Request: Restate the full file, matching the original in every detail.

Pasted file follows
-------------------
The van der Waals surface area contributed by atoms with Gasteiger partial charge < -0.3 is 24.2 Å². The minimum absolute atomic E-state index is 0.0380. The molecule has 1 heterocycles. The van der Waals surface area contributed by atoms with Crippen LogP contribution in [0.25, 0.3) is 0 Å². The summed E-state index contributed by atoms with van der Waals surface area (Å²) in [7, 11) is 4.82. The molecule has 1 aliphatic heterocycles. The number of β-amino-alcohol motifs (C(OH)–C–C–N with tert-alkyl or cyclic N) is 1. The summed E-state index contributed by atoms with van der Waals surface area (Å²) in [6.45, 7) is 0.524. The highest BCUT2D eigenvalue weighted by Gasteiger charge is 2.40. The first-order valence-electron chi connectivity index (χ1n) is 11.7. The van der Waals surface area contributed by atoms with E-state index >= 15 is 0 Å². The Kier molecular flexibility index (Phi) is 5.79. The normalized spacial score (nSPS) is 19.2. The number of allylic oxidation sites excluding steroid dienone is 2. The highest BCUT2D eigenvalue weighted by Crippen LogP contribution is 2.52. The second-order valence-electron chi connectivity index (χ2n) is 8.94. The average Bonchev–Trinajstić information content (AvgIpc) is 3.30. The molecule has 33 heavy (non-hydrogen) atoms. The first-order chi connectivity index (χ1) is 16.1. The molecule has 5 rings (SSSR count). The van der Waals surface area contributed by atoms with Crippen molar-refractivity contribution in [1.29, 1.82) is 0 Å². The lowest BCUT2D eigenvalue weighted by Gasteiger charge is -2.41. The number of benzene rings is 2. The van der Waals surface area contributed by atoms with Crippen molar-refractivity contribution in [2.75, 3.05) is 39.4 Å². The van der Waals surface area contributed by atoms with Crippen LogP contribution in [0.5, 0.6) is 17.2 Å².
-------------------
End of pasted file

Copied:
The van der Waals surface area contributed by atoms with Gasteiger partial charge < -0.3 is 24.2 Å². The minimum absolute atomic E-state index is 0.0380. The molecule has 1 heterocycles. The van der Waals surface area contributed by atoms with Crippen LogP contribution in [0.25, 0.3) is 0 Å². The summed E-state index contributed by atoms with van der Waals surface area (Å²) in [7, 11) is 4.82. The molecule has 1 aliphatic heterocycles. The number of β-amino-alcohol motifs (C(OH)–C–C–N with tert-alkyl or cyclic N) is 1. The summed E-state index contributed by atoms with van der Waals surface area (Å²) in [6.45, 7) is 0.524. The highest BCUT2D eigenvalue weighted by Gasteiger charge is 2.40. The first-order valence-electron chi connectivity index (χ1n) is 11.7. The van der Waals surface area contributed by atoms with E-state index >= 15 is 0 Å². The Kier molecular flexibility index (Phi) is 5.79. The normalized spacial score (nSPS) is 19.2. The number of allylic oxidation sites excluding steroid dienone is 2. The highest BCUT2D eigenvalue weighted by Crippen LogP contribution is 2.52. The second-order valence-electron chi connectivity index (χ2n) is 8.94. The average Bonchev–Trinajstić information content (AvgIpc) is 3.30. The molecule has 33 heavy (non-hydrogen) atoms. The first-order chi connectivity index (χ1) is 16.1. The molecule has 5 rings (SSSR count). The van der Waals surface area contributed by atoms with Crippen molar-refractivity contribution in [1.29, 1.82) is 0 Å². The lowest BCUT2D eigenvalue weighted by Gasteiger charge is -2.41. The number of benzene rings is 2. The van der Waals surface area contributed by atoms with Crippen molar-refractivity contribution in [2.75, 3.05) is 39.4 Å². The van der Waals surface area contributed by atoms with Crippen LogP contribution in [0.5, 0.6) is 17.2 Å².